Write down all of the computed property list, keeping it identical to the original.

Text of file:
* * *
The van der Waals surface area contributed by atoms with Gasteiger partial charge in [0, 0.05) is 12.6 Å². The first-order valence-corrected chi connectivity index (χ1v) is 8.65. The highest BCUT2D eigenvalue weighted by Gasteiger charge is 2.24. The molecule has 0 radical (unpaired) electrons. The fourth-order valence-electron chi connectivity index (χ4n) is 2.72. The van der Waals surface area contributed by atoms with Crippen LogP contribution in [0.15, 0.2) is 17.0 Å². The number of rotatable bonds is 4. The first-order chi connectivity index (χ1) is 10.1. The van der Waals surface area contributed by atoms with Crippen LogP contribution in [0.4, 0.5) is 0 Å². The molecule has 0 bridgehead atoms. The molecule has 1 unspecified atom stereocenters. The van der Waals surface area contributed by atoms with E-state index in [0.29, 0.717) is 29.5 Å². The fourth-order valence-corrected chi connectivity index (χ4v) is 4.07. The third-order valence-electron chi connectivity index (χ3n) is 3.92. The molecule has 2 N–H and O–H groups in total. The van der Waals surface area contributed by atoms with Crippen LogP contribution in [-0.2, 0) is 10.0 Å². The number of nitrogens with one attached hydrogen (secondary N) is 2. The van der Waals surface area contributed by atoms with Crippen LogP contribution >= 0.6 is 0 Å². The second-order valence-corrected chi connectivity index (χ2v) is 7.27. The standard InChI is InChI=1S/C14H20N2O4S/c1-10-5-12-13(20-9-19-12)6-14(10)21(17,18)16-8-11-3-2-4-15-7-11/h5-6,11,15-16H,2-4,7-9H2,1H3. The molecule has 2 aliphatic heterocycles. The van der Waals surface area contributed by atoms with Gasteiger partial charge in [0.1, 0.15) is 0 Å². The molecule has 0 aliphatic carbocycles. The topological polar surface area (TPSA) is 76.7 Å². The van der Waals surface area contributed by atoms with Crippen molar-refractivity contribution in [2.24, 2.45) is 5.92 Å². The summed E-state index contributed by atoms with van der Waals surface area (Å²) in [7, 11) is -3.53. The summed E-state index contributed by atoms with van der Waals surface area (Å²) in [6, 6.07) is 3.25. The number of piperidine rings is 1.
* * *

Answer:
The van der Waals surface area contributed by atoms with Gasteiger partial charge in [0, 0.05) is 12.6 Å². The first-order valence-corrected chi connectivity index (χ1v) is 8.65. The highest BCUT2D eigenvalue weighted by Gasteiger charge is 2.24. The molecule has 0 radical (unpaired) electrons. The fourth-order valence-electron chi connectivity index (χ4n) is 2.72. The van der Waals surface area contributed by atoms with Crippen LogP contribution in [0.15, 0.2) is 17.0 Å². The number of rotatable bonds is 4. The first-order chi connectivity index (χ1) is 10.1. The van der Waals surface area contributed by atoms with Crippen LogP contribution in [0.4, 0.5) is 0 Å². The molecule has 0 bridgehead atoms. The molecule has 1 unspecified atom stereocenters. The van der Waals surface area contributed by atoms with E-state index in [0.29, 0.717) is 29.5 Å². The fourth-order valence-corrected chi connectivity index (χ4v) is 4.07. The third-order valence-electron chi connectivity index (χ3n) is 3.92. The molecule has 2 N–H and O–H groups in total. The van der Waals surface area contributed by atoms with Crippen LogP contribution in [-0.2, 0) is 10.0 Å². The number of nitrogens with one attached hydrogen (secondary N) is 2. The van der Waals surface area contributed by atoms with Crippen LogP contribution >= 0.6 is 0 Å². The second-order valence-corrected chi connectivity index (χ2v) is 7.27. The standard InChI is InChI=1S/C14H20N2O4S/c1-10-5-12-13(20-9-19-12)6-14(10)21(17,18)16-8-11-3-2-4-15-7-11/h5-6,11,15-16H,2-4,7-9H2,1H3. The molecule has 2 aliphatic heterocycles. The van der Waals surface area contributed by atoms with Gasteiger partial charge in [0.1, 0.15) is 0 Å². The molecule has 0 aliphatic carbocycles. The topological polar surface area (TPSA) is 76.7 Å². The van der Waals surface area contributed by atoms with Crippen molar-refractivity contribution in [2.24, 2.45) is 5.92 Å². The summed E-state index contributed by atoms with van der Waals surface area (Å²) in [7, 11) is -3.53. The summed E-state index contributed by atoms with van der Waals surface area (Å²) in [6, 6.07) is 3.25. The number of piperidine rings is 1.